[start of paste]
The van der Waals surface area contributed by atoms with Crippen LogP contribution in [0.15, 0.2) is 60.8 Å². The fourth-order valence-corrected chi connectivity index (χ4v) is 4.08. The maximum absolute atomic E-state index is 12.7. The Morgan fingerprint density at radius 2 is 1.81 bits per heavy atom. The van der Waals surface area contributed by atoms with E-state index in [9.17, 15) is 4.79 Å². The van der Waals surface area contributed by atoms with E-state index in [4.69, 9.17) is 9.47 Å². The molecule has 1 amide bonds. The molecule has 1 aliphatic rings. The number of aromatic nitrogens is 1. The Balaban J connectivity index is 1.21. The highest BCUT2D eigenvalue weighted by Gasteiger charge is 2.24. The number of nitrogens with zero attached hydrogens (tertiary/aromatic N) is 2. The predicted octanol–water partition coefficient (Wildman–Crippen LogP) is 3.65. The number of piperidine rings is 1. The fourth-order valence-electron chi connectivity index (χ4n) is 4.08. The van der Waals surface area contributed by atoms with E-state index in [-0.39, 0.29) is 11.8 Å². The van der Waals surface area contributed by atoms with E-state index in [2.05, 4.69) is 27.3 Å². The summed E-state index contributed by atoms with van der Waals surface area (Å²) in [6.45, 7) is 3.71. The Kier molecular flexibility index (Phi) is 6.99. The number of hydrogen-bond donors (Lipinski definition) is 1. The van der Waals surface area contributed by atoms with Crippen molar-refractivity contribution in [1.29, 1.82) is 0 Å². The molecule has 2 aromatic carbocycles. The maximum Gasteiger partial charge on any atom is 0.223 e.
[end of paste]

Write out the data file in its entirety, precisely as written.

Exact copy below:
The van der Waals surface area contributed by atoms with Crippen LogP contribution in [0.15, 0.2) is 60.8 Å². The fourth-order valence-corrected chi connectivity index (χ4v) is 4.08. The maximum absolute atomic E-state index is 12.7. The Morgan fingerprint density at radius 2 is 1.81 bits per heavy atom. The van der Waals surface area contributed by atoms with E-state index in [9.17, 15) is 4.79 Å². The van der Waals surface area contributed by atoms with E-state index in [4.69, 9.17) is 9.47 Å². The molecule has 1 amide bonds. The molecule has 1 aliphatic rings. The number of aromatic nitrogens is 1. The Balaban J connectivity index is 1.21. The highest BCUT2D eigenvalue weighted by Gasteiger charge is 2.24. The number of nitrogens with zero attached hydrogens (tertiary/aromatic N) is 2. The predicted octanol–water partition coefficient (Wildman–Crippen LogP) is 3.65. The number of piperidine rings is 1. The fourth-order valence-electron chi connectivity index (χ4n) is 4.08. The van der Waals surface area contributed by atoms with E-state index in [-0.39, 0.29) is 11.8 Å². The van der Waals surface area contributed by atoms with E-state index in [2.05, 4.69) is 27.3 Å². The summed E-state index contributed by atoms with van der Waals surface area (Å²) in [6.45, 7) is 3.71. The Kier molecular flexibility index (Phi) is 6.99. The number of hydrogen-bond donors (Lipinski definition) is 1. The van der Waals surface area contributed by atoms with Crippen molar-refractivity contribution in [1.29, 1.82) is 0 Å². The molecule has 2 aromatic carbocycles. The maximum Gasteiger partial charge on any atom is 0.223 e.